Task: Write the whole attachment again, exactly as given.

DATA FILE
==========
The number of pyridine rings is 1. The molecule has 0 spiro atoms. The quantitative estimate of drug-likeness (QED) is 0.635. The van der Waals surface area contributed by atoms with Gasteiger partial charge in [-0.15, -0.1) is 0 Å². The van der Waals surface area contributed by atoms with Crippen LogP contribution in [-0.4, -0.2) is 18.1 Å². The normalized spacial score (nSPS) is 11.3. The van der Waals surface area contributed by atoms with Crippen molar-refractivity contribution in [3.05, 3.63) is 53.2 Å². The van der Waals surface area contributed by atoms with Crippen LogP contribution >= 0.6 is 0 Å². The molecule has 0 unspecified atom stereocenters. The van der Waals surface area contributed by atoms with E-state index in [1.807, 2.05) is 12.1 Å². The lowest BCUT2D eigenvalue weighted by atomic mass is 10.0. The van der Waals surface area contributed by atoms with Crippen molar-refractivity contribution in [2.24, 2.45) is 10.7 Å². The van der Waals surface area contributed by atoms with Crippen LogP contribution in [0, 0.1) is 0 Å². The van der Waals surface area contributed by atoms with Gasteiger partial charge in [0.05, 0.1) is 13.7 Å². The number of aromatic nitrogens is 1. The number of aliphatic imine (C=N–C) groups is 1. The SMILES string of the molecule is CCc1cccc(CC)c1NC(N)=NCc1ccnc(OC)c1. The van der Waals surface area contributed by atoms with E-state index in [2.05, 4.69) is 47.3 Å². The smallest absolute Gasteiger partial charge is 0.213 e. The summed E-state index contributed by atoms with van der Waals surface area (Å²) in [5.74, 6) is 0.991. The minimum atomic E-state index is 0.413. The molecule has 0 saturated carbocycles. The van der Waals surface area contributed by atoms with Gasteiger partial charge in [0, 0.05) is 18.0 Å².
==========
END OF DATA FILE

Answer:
The number of pyridine rings is 1. The molecule has 0 spiro atoms. The quantitative estimate of drug-likeness (QED) is 0.635. The van der Waals surface area contributed by atoms with Gasteiger partial charge in [-0.15, -0.1) is 0 Å². The van der Waals surface area contributed by atoms with Crippen LogP contribution in [-0.4, -0.2) is 18.1 Å². The normalized spacial score (nSPS) is 11.3. The van der Waals surface area contributed by atoms with Crippen molar-refractivity contribution in [3.05, 3.63) is 53.2 Å². The van der Waals surface area contributed by atoms with Crippen LogP contribution >= 0.6 is 0 Å². The molecule has 0 unspecified atom stereocenters. The van der Waals surface area contributed by atoms with E-state index in [1.807, 2.05) is 12.1 Å². The lowest BCUT2D eigenvalue weighted by atomic mass is 10.0. The van der Waals surface area contributed by atoms with Crippen molar-refractivity contribution in [2.24, 2.45) is 10.7 Å². The van der Waals surface area contributed by atoms with Crippen LogP contribution in [0, 0.1) is 0 Å². The van der Waals surface area contributed by atoms with Gasteiger partial charge in [0.05, 0.1) is 13.7 Å². The number of aromatic nitrogens is 1. The number of aliphatic imine (C=N–C) groups is 1. The SMILES string of the molecule is CCc1cccc(CC)c1NC(N)=NCc1ccnc(OC)c1. The van der Waals surface area contributed by atoms with E-state index in [2.05, 4.69) is 47.3 Å². The smallest absolute Gasteiger partial charge is 0.213 e. The summed E-state index contributed by atoms with van der Waals surface area (Å²) in [5.74, 6) is 0.991. The minimum atomic E-state index is 0.413. The molecule has 0 saturated carbocycles. The van der Waals surface area contributed by atoms with Gasteiger partial charge in [0, 0.05) is 18.0 Å².